[env-trinity] A Principal Westlands Landowner Dies
bwl3 at comcast.net
Wed Apr 8 10:09:21 PDT 2009
James G. Boswell II dies; farming tycoon
Jerry Hirsch, Los Angeles Times
Wednesday, April 8, 2009
(04-08) 04:00 PDT Los Angeles - --
James G. Boswell II, the intensely private businessman who transformed his
family's cotton holdings into California's first giant agribusiness and one
of the nation's great farming empires, has died. He was 86.
Mr. Boswell died of natural causes Friday at his desert home in Indian Wells
(Riverside County), according to a statement from the family.
As head of the family-owned J.G. Boswell Co., Mr. Boswell ran a company that
has dominated California cotton growing for generations and its clout to
influence land and water resource policy throughout much of the state.
Mr. Boswell was just 29 when he inherited 50,000 acres after the death of
his uncle and family patriarch, J.G. Boswell. Over the next half century, he
transformed the family farm in Corcoran (Kings County) in the San Joaquin
Valley. Mr. Boswell's labs created new, more productive seeds.
Historians and agriculture economists credit Mr. Boswell for creating the
template for large agribusiness concerns.
The Boswell business remains one of the world's top sellers of "the extra
long staple cotton that goes into fabric blends and both soft and high-end
apparel," said Don Villarejo, director emeritus of California Institute for
Rural Studies in Davis.
"His legacy is quite impressive," said Villarejo. "He was a brilliant
business leader beloved by many of his employees. At the same time, his
company was able to be ahead of and often acquire his chief farming
Mr. Boswell also was famous for using a combination of political clout and
legal strategy "to outwit many of the environmental groups that have tried
to restrict water deliveries to California agriculture," Villarejo said.
He was an innovative water user, one of the first to employ lasers to level
fields so that water flowed evenly and efficiently, said Richard Howitt, an
agriculture economist at the UC Davis.
Mr. Boswell grew the business from about 50,000 acres to a peak of about
200,000. It's now about 150,000 acres.
The company used its political clout to encourage the building of the Pine
Flat Dam to shut the flow of water to Tulare Lake - which, at one point, was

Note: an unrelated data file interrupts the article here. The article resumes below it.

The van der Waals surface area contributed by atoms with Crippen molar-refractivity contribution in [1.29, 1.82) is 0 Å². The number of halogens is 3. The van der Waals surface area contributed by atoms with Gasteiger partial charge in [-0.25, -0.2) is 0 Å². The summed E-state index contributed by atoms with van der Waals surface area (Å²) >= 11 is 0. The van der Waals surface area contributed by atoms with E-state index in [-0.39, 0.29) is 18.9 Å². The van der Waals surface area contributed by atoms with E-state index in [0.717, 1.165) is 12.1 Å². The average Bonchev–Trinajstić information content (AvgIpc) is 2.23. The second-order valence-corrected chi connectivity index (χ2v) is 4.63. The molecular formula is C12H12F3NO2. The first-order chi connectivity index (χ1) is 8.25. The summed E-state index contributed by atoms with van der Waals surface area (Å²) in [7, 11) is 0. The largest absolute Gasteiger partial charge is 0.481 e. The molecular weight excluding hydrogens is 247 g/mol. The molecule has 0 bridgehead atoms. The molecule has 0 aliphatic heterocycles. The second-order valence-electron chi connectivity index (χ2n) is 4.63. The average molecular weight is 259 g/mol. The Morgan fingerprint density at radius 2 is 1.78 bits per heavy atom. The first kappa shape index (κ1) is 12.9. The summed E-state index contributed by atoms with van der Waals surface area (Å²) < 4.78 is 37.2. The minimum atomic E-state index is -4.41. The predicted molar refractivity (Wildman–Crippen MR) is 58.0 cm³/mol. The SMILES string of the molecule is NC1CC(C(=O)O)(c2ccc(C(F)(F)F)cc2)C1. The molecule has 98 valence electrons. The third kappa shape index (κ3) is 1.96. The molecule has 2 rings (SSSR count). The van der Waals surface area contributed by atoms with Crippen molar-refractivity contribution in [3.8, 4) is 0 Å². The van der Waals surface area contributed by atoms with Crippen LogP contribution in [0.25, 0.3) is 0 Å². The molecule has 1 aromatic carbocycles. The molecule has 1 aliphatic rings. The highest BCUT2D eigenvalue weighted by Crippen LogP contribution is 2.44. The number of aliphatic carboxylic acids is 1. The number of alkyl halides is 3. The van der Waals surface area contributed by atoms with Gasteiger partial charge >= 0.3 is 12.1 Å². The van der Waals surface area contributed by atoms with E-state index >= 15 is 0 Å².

the largest freshwater lake west of the Mississippi River - and into
farmland. The drained lake bed is the heart of Mr. Boswell's sprawling
Mr. Boswell was born March 10, 1923, in Greensboro, Ga., the son of William
Whittier Boswell Sr. and Kate Hall Boswell, and moved west with his parents
and his uncles. He was named after his uncle J.G. Boswell.
With no children of his own, J.G. Boswell chose his nephew to take control
of the company. The company was founded in 1921 by the older J.G. Boswell,
with help from William Boswell and J.G. Boswell II's father.
In the early 1980s, Mr. Boswell and the company would spend $1 million to
defeat the Peripheral Canal, a proposed system to move water to Southern
California. During the same period, Mr. Boswell helped farmers outflank
state and game regulators and pump water from excessive snowmelt into the
north fork of the Kings River. The move prevented farmland from flooding but
also threatened to introduce the nonnative predatory white bass into the
Sacramento-San Joaquin Delta. The bass now lives in the delta.
He served as chairman, president and chief executive of his company from
1952 until his retirement in 1984.
Byron Leydecker, JcT
Chair, Friends of Trinity River
PO Box 2327
Mill Valley, CA 94942-2327
415 383 4810 land
415 519 4810 cell
<mailto:bwl3 at comcast.net> bwl3 at comcast.net
<mailto:bleydecker at stanfordalumni.org> bleydecker at stanfordalumni.org
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